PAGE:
Lightweight Metal RubberTM Sensors and Interconnects

Award Information
Agency: National Aeronautics and Space Administration
Branch: N/A
Contract: NNL07AA05C
Agency Tracking Number: 054172
Amount: $600,000.00
Phase: Phase II
Program: SBIR
Awards Year: 2007
Solicitation Year: 2005
Solicitation Topic Code: A2.06
Solicitation Number: N/A
Small Business Information
1485 South Main Street, Blacksburg, VA, 24060-0618
DUNS: 541877635
HUBZone Owned: N
Woman Owned: N
Socially and Economically Disadvantaged: N
Principal Investigator
 Andrea Hill
 Principal Investigator
 (540) 953-1785
Business Contact
 Lisa Lawson
Title: Contracts Administrator
Phone: (540) 953-1785
Research Institution
The objective of this NASA Phase II program is to develop and increase the Technology Readiness Level of multifunctional Metal RubberTM (MRTM) materials that can be used as 1) large strain sensors, and 2) strain-insensitive electrical interconnects for aerospace systems and structures. The aerospace systems-level problem these materials would help solve is the inability of currently available metal-based sensors and wiring/interconnects to undergo the large strains and displacements associated with shape changes of inflatable, flexible and morphing structures. During Phase I, NanoSonic demonstrated the feasibility of the MRTM family of free-standing nanocomposite materials to serve as 1) electrically-conductive, low-modulus electrode wiring for a) large displacement mechanical actuators required to affect large shape changes, and b) embedded or attached electrical data buses that are not affected by strain, and 2) strain sensors capable of measuring very large strains to allow mapping of the deformation of adaptive structural components. During Phase I, NanoSonic also developed a first-principles physical model of electrical conductivity percolation in Metal RubberTM, and performed experimental analysis to validate model assumptions. During Phase II, NanoSonic would work cooperatively with a large aerospace contractor to optimize material properties, upscale material production, and evaluate material performance under simulated space environmental conditions.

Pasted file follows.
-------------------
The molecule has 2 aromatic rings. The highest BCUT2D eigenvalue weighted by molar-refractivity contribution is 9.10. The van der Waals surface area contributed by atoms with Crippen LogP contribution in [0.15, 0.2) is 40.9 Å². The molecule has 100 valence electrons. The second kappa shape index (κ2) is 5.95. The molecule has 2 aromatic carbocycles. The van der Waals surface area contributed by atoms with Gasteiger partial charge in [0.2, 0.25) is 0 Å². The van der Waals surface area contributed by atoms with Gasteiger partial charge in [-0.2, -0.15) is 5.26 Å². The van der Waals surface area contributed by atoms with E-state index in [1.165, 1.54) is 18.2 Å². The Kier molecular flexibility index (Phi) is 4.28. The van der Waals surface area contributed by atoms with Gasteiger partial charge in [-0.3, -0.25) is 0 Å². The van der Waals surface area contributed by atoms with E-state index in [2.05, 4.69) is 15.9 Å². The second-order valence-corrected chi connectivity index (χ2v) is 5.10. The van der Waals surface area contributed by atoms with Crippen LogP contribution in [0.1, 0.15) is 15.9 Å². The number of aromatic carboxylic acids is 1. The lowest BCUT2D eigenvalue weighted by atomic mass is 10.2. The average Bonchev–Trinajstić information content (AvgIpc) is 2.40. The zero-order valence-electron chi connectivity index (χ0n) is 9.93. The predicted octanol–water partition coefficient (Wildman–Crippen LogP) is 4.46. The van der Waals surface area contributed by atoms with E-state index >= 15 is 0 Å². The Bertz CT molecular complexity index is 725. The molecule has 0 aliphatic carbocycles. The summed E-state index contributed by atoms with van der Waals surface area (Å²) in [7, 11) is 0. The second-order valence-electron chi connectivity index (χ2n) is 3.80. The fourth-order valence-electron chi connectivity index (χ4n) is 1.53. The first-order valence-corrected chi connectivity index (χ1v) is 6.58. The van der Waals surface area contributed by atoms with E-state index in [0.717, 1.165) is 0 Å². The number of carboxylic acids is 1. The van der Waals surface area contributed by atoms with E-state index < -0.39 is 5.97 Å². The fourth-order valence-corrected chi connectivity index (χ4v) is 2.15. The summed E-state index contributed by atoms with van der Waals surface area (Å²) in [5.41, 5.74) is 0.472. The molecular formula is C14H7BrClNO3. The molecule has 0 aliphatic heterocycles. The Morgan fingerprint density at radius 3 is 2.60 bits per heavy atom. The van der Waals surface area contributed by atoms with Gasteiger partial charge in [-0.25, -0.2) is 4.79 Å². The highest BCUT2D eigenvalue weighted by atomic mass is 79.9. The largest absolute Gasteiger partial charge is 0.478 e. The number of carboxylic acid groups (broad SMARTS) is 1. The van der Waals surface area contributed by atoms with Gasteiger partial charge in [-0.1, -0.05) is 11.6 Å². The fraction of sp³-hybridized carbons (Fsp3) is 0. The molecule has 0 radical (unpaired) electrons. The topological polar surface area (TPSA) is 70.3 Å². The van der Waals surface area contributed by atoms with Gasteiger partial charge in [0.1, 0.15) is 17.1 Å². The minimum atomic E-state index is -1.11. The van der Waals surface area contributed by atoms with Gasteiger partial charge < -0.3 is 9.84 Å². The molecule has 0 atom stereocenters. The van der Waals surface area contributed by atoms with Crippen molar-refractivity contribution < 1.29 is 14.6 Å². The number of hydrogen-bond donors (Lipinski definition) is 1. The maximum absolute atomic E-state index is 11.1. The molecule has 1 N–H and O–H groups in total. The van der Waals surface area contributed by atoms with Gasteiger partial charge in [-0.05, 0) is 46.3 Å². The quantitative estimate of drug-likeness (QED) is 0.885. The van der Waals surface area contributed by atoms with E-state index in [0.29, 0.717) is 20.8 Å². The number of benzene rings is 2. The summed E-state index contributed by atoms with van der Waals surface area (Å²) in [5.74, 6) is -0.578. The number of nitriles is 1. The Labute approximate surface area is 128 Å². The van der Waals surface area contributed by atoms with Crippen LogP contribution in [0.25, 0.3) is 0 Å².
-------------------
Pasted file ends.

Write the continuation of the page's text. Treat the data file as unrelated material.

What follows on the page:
* Information listed above is at the time of submission. *

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